This figure represents the predicted values from a linear mixed effects regression model of the functional connectivity (R2) between the dentate nucleus and ventrolateral nucleus of the thalamus (dependent variable) over time between groups (age×group interaction term). The model controlled for age, sex, and scanner, and included a sex×group interaction term and a random effect term per participant’s slope of age, and a random effect term per family to account for participants who were siblings. GE, gene expanded; GNE, gene nonexpanded.

This figure represents the predicted values from a linear mixed effects regression model of the functional connectivity (R2) between the dentate nucleus and ventrolateral nucleus of the thalamus (dependent variable) over time between groups (age×group interaction term). The model controlled for age, sex, and scanner, and included a sex×group interaction term and a random effect term per participant’s slope of age, and a random effect term per family to account for participants who were siblings. GE, gene expanded; GNE, gene nonexpanded.

The functional connectivity findings are remarkably similar to age-related structural development of the striatum in GE vs GNE groups. Recall that our structural neuroimaging results showed initial enlarged striatum in the GE group relative to the GNE group around age 6, followed by a linear decline in volume over time in the GE group. In contrast, the GNE group exhibited the normal pattern of volume increase followed by a decrease in volume in adolescence. The observed hypertrophy of the striatum could be associated with stronger cerebellum connectivity [44].

CAG was found to modulate connectivity between the STN and input into the cerebellum. Recapitulating our neuroanatomical results, increasingly higher CAG repeats were associated with increased connectivity at a young age, followed by an accelerated decline in connectivity across age (Fig. 10). In other words, the GE phenotype of cerebellum-striatum connectivity was exaggerated among individuals with increased CAG repeats.

Fig. 10

CAG effect over time in functional correlations between anterior lobe of the cerebellum and subthalamic nucleus. CAG, cytosine-adenine-guanine.

CAG effect over time in functional correlations between anterior lobe of the cerebellum and subthalamic nucleus. CAG, cytosine-adenine-guanine.

These results provide compelling evidence for the neurodevelopmental theory of neurodegeneration that postulates that HD starts with abnormal development of specific regions or circuits. Despite abnormal neuro-development, brain circuits are able to maintain relatively normal functioning due to developmental compensatory mechanisms. Early striatal enlargement, in combination with hyper-connectivity to the cerebellum could enable relatively normal striatal functioning. Tracing studies have shown the bidirectional communication that occurs between the cerebellum and basal ganglia, as output from the cerebellum to the striatum occurs via the DN, and the cerebellum receives input from the striatum via output from the STN [46]. The increased connectivity of the striatal input to the cerebellum may be expected given striatal enlargement; however, increase in the output from the cerebellum back to the striatum (via the thalamus) is the finding that most closely supports the concept of potential cerebellar compensation.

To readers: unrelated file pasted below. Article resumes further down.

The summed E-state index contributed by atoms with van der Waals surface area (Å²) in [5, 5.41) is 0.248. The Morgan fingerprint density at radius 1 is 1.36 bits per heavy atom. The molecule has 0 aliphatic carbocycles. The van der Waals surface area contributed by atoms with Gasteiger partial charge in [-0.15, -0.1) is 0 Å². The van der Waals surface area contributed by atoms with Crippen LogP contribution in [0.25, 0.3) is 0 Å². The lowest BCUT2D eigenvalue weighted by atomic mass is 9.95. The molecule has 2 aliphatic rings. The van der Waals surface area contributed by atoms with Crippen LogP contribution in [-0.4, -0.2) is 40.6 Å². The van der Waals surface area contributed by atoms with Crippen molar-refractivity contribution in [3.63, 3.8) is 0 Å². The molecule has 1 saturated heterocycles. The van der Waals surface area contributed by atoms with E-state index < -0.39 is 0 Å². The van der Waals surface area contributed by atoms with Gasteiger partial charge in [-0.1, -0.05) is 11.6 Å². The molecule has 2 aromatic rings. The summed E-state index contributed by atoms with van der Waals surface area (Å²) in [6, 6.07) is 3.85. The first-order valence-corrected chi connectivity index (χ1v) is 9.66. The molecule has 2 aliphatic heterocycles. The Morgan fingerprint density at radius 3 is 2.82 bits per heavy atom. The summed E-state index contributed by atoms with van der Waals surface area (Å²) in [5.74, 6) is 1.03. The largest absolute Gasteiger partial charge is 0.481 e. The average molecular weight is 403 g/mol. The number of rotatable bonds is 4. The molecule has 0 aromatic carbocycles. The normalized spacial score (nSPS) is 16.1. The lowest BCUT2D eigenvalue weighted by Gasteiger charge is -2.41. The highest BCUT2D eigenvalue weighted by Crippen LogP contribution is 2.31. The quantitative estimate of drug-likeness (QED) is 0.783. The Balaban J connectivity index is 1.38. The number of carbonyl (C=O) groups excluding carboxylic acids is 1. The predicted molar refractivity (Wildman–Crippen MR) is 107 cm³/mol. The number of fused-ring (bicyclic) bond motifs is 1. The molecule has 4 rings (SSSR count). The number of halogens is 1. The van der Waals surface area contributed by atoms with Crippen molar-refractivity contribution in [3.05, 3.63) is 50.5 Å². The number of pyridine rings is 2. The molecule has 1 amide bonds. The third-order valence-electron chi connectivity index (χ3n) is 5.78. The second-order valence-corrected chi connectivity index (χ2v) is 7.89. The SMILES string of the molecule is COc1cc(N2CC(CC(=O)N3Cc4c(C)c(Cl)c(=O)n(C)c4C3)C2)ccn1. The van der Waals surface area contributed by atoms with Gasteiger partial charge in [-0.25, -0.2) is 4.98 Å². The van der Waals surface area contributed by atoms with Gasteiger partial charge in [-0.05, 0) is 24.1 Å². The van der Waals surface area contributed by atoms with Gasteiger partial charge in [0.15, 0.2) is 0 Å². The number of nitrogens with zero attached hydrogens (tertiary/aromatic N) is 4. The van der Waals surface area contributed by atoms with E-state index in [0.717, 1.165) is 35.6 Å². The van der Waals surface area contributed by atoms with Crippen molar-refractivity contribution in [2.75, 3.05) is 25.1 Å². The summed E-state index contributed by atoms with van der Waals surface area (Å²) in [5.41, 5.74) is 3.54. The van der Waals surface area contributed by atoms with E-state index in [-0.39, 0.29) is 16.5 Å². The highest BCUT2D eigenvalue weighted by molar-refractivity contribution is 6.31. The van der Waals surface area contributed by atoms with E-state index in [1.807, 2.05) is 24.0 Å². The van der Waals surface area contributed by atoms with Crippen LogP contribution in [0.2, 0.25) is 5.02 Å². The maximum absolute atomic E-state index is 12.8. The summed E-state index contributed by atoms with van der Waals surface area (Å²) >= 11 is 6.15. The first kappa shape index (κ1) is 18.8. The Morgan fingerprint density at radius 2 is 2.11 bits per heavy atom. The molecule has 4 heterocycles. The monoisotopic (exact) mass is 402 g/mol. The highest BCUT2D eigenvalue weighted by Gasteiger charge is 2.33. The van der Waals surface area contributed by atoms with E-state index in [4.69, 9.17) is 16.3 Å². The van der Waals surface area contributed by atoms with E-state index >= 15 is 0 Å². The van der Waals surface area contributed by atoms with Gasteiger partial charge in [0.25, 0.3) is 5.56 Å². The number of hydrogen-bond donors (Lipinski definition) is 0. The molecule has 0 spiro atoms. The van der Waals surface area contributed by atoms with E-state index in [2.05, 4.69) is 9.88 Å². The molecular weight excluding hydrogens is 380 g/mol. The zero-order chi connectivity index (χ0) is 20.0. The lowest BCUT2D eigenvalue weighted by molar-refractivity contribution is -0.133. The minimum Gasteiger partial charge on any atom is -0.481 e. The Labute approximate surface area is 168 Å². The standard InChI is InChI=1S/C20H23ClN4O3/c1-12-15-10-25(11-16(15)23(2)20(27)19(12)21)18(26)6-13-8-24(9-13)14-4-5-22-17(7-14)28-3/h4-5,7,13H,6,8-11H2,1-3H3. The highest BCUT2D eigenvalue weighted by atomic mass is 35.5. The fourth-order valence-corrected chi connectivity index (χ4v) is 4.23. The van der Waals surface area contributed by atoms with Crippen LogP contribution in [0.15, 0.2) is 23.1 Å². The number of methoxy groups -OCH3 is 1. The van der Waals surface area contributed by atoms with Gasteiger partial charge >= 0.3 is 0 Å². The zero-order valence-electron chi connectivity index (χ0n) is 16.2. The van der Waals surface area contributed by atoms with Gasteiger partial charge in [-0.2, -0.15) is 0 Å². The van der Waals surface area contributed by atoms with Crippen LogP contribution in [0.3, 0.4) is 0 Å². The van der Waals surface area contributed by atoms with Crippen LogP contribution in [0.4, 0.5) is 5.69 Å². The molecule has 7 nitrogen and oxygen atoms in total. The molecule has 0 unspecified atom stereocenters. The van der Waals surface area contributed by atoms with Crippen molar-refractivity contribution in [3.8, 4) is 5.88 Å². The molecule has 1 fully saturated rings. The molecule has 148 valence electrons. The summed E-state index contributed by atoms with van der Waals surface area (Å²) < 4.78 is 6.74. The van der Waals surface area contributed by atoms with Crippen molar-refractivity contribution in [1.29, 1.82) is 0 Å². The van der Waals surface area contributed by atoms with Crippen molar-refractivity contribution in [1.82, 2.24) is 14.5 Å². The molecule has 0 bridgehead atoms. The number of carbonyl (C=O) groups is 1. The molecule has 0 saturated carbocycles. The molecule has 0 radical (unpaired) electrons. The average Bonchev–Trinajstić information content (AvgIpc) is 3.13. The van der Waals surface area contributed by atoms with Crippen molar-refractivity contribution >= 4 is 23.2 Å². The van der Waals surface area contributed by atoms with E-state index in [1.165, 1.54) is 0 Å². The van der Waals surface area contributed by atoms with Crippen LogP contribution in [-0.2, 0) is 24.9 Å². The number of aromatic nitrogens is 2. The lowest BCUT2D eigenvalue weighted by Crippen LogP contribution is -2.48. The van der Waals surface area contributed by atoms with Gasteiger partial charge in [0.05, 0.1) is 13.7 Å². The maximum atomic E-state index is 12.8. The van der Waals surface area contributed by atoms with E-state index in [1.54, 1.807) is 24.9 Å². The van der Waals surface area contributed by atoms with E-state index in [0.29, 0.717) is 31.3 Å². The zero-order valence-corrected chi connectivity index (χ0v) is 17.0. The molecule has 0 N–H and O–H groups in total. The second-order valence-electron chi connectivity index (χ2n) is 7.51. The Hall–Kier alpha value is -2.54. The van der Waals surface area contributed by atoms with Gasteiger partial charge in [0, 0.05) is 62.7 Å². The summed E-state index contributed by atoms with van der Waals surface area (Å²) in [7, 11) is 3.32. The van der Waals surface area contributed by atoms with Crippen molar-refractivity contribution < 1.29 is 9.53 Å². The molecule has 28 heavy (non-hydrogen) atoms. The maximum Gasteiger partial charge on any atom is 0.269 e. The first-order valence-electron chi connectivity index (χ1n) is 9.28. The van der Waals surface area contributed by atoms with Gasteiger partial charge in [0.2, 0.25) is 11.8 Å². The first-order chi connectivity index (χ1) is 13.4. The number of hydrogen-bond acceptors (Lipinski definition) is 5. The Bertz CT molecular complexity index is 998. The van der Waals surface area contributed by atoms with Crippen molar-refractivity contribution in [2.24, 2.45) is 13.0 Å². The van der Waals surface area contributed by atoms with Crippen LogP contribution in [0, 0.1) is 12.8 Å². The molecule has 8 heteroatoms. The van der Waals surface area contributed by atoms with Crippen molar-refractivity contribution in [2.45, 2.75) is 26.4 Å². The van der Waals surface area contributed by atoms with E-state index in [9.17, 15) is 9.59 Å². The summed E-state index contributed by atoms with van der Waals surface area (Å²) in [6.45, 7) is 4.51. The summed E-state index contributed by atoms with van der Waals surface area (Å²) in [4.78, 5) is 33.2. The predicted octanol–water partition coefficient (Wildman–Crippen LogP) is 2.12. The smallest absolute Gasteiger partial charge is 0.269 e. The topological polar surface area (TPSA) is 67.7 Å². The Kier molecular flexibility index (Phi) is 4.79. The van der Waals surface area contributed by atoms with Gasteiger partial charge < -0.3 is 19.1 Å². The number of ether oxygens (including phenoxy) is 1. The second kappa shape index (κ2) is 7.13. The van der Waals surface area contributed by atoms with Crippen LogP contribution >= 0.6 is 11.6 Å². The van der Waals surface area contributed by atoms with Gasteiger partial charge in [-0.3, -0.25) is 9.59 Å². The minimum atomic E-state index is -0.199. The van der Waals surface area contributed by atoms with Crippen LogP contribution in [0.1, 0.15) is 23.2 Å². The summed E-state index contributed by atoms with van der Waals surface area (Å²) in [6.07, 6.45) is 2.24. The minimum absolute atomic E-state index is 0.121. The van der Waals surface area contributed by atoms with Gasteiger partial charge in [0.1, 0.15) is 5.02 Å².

Cerebellar-striatum connectivity decreases over time in individuals who inherited mHTT, which may eventually give way to striatal dysfunction and symptom onset. This supposition is supported by a PET study that showed evidence of cerebellar and thalamic hypermetabolism in preHD individuals. Crucially, a drop in metabolism in these regions was associated with conversion to manifest HD [53]. If the cerebellum is indeed acting as compensation for a faulty striatum, it may be the loss of compensation (rather than primary striatal dysfunction) that is responsible for motor onset of HD. In our study, the connectivity dips below normal in the late teens yet these subjects are still far from motor onset. This is in parallel to the striatal developmental trajectories that show volumes of the striatum dipping below normal around age 12, yet subjects are still decades from symptom onset. This is consistent with the notion that the threshold for motor onset is far below normal, not simply at the point at which volumes (or connectivity) dip below the control group. This is substantiated by the large presymptomatic studies of PREDICT and TRACK that show the striatum volume being abnormally low nearly 20 years from onset of disease [54, 55].

PROPOSED MOLECULAR MECHANISMS FOR CREATING THE ENTIRE SPECTRUM OF PHENOTYPES

The molecular mechanism by which increasing HTT repeats could translate into variability in function may be related to subtle changes in the way HTT creates multi protein complex formations [56]. The CAG repeat in HTT codes for glutamine, which is referred to as Q. Therefore, genes with CAG repeats are referred to as having PolyQ tracts in them. PolyQ tracts in proteins stabilize protein interactions, most likely through conformational changes facilitated by the tract [57]. In HTT specifically, the polyQ tract can form a flexible domain of the protein, allowing the flanking domains to come into close spatial proximity. Expanded repeats (>40) could produce a ‘rusty hinge’ rendering it non-functional [58]. Extending this phenomenon, it is possible that below disease threshold, the number of repeats manifest in increasingly greater flexibility with a point of optimal intramolecular proximity, conformation, and function of the protein. Figure 11 is a representation of this concept.